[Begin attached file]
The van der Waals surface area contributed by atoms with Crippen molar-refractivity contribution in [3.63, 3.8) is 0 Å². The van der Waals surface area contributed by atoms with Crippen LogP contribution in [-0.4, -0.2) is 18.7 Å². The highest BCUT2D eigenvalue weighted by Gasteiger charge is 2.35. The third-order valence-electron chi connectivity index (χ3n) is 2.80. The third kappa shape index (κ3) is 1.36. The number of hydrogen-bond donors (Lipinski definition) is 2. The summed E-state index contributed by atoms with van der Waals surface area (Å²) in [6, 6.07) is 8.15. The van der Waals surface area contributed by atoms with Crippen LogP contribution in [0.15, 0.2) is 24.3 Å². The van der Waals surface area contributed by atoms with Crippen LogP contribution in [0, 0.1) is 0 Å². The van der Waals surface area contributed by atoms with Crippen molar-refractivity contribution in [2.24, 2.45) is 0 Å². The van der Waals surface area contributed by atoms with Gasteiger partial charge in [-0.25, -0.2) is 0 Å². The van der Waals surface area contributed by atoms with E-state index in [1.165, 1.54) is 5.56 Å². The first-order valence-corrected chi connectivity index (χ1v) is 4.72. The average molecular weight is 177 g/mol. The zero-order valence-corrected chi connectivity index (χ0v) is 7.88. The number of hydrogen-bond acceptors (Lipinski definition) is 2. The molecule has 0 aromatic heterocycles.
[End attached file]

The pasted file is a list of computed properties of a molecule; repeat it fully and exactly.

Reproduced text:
The van der Waals surface area contributed by atoms with Crippen molar-refractivity contribution in [3.63, 3.8) is 0 Å². The van der Waals surface area contributed by atoms with Crippen LogP contribution in [-0.4, -0.2) is 18.7 Å². The highest BCUT2D eigenvalue weighted by Gasteiger charge is 2.35. The third-order valence-electron chi connectivity index (χ3n) is 2.80. The third kappa shape index (κ3) is 1.36. The number of hydrogen-bond donors (Lipinski definition) is 2. The summed E-state index contributed by atoms with van der Waals surface area (Å²) in [6, 6.07) is 8.15. The van der Waals surface area contributed by atoms with Crippen LogP contribution in [0.15, 0.2) is 24.3 Å². The van der Waals surface area contributed by atoms with Crippen LogP contribution in [0, 0.1) is 0 Å². The van der Waals surface area contributed by atoms with Crippen molar-refractivity contribution in [2.24, 2.45) is 0 Å². The van der Waals surface area contributed by atoms with Gasteiger partial charge in [-0.25, -0.2) is 0 Å². The van der Waals surface area contributed by atoms with E-state index in [1.165, 1.54) is 5.56 Å². The first-order valence-corrected chi connectivity index (χ1v) is 4.72. The average molecular weight is 177 g/mol. The zero-order valence-corrected chi connectivity index (χ0v) is 7.88. The number of hydrogen-bond acceptors (Lipinski definition) is 2. The molecule has 0 aromatic heterocycles.